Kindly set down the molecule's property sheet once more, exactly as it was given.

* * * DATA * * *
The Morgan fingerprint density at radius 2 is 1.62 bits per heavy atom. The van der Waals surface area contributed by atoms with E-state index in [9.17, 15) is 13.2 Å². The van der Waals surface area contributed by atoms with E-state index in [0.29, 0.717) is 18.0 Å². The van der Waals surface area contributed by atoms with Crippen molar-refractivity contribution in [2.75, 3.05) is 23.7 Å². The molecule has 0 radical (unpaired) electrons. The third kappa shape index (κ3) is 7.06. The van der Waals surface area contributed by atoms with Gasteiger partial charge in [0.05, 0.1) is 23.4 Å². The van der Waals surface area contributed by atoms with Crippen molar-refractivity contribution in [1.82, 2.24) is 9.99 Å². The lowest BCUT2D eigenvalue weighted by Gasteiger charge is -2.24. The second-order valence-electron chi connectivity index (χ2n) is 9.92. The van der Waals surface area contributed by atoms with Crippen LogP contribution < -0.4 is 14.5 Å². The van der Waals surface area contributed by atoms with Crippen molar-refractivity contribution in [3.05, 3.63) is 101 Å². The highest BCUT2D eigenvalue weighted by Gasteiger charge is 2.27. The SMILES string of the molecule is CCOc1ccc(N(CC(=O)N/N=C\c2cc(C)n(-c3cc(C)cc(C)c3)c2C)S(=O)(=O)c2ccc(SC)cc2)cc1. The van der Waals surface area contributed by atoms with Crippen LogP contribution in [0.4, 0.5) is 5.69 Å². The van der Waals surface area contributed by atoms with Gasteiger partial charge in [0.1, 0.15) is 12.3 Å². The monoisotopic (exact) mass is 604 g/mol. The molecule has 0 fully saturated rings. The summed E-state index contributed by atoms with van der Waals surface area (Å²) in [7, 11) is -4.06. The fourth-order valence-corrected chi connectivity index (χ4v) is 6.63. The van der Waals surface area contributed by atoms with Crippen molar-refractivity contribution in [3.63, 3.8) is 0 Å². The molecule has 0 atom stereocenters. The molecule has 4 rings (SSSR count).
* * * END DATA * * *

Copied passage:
The Morgan fingerprint density at radius 2 is 1.62 bits per heavy atom. The van der Waals surface area contributed by atoms with E-state index in [9.17, 15) is 13.2 Å². The van der Waals surface area contributed by atoms with E-state index in [0.29, 0.717) is 18.0 Å². The van der Waals surface area contributed by atoms with Crippen molar-refractivity contribution in [2.75, 3.05) is 23.7 Å². The molecule has 0 radical (unpaired) electrons. The third kappa shape index (κ3) is 7.06. The van der Waals surface area contributed by atoms with Gasteiger partial charge in [0.05, 0.1) is 23.4 Å². The van der Waals surface area contributed by atoms with Crippen molar-refractivity contribution in [1.82, 2.24) is 9.99 Å². The lowest BCUT2D eigenvalue weighted by Gasteiger charge is -2.24. The second-order valence-electron chi connectivity index (χ2n) is 9.92. The van der Waals surface area contributed by atoms with Crippen LogP contribution < -0.4 is 14.5 Å². The van der Waals surface area contributed by atoms with Crippen molar-refractivity contribution in [3.05, 3.63) is 101 Å². The highest BCUT2D eigenvalue weighted by Gasteiger charge is 2.27. The SMILES string of the molecule is CCOc1ccc(N(CC(=O)N/N=C\c2cc(C)n(-c3cc(C)cc(C)c3)c2C)S(=O)(=O)c2ccc(SC)cc2)cc1. The van der Waals surface area contributed by atoms with Crippen LogP contribution in [0.4, 0.5) is 5.69 Å². The van der Waals surface area contributed by atoms with Gasteiger partial charge in [0.1, 0.15) is 12.3 Å². The monoisotopic (exact) mass is 604 g/mol. The molecule has 0 fully saturated rings. The summed E-state index contributed by atoms with van der Waals surface area (Å²) in [7, 11) is -4.06. The fourth-order valence-corrected chi connectivity index (χ4v) is 6.63. The van der Waals surface area contributed by atoms with Crippen molar-refractivity contribution in [3.63, 3.8) is 0 Å². The molecule has 0 atom stereocenters. The molecule has 4 rings (SSSR count).